Justin Vela in Istanbul
December 16, 2010
As the global Muslim population grows, businesses in Turkey and across Europe are seeking to capitalize on the so-called "international Muslim lifestyle market." From media to tourism to halal food products, this still relatively untapped market is ripe for investment and, also, paints a moderate picture of Europe's Muslims.
A term coined by the business strategy publication DinarStandard, the "international Muslim lifestyle market" is another designation for the "halal lifestyle market," the "Muslim consumer market" and the "Muslim-friendly market." Nomenclature aside, industry sectors and products are influenced by the identities of consumers and their personal and religious beliefs. The "international Muslim lifestyle market" encompasses Muslims with buying power that practice a way of life conducted with an adherence to values such as God consciousness, dietary law, modesty and social responsibility. "The Muslim consumer's lifestyle, at varying degrees, yet increasingly, is driven by faith-based values," says Rafi-uddin Shikoh, managing director of DinarStandard. "These faith-based values become a key driver of emotional connectivity with Muslims that brands are starting to realize.”
With approximately 1.6bn Muslims worldwide, about 49m of whom are in Europe, the current value of the Muslim lifestyle market is estimated at $2 trillion. In comparison, the global organic food market was worth about $60bn in 2009.
As a large producer of clothes and media products aimed at Muslims, Turkey is one country in particular that stands to benefit from the growth of this market.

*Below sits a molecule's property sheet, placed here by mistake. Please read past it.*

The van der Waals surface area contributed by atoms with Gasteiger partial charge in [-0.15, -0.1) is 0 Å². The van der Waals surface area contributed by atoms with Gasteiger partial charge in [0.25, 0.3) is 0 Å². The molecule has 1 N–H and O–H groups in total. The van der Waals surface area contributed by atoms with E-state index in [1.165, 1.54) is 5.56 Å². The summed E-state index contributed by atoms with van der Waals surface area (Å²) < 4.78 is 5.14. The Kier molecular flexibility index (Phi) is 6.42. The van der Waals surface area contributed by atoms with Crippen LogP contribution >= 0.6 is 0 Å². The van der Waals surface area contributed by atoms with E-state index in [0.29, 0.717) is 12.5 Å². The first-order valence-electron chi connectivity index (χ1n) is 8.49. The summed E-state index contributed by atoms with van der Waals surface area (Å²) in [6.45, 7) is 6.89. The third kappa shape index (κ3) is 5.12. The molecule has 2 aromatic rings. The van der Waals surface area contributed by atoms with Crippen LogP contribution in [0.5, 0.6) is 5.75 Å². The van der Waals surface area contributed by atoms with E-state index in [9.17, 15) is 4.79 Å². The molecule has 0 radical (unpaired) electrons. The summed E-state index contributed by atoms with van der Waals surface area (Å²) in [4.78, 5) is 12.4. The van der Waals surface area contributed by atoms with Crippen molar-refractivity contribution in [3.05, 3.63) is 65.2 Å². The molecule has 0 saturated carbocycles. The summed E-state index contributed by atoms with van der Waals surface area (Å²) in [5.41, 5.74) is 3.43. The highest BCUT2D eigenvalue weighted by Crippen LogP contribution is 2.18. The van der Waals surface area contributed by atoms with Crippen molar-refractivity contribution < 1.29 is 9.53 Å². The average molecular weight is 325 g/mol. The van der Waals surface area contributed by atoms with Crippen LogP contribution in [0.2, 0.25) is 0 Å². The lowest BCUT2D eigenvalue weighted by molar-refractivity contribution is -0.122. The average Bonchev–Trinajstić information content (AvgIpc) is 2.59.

Turkish TV shows and movies are increasingly popular in the Middle East and Gulf states, because they bring up issues not usually talked about in the Muslim world, such as pre-marital sex and birth out of wedlock. These issues are discussed from a Muslim perspective and audiences have reacted positively to seeing an example of a prosperous, Europeanised country where the majority of people practice Islam. This drives up the value of Turkish products and increases its soft-power capabilities in the region. Following the trend, Istanbul is hosting an increasing number of Islamic fashion shows and there is an uptick in Islamic banking, with Kuveyt Turk Katilim Bankasi issuing the first sukuk bond in August.
Kuveyt Turk Bank is now taking its Islamic-banking experience outside the country to Germany and Kazakhstan.
Mass Muslim market
Muslims are estimated to make up 25% of the world's population, a figure that is supposed to increase by one percentage point each decade, according to a study published in June by the International Journal of Environmental Science and Development. The global Muslim population is also younger compared to the world's overall population and is increasingly asserting their Muslim identity. According to Shikoh, this translates into an increased demand for more Muslim consumer brands. "Muslims are a very attractive and untapped consumer market," says Mohamed El-Fatatry, founder and CEO of Muxlim.com, a Muslim-oriented social networking site. "Certain segments like lifestyle products, media, etc. are certainly untapped, whereas food and financial services have more momentum. In general, the market is at its infancy and it will experience big growth over the coming years."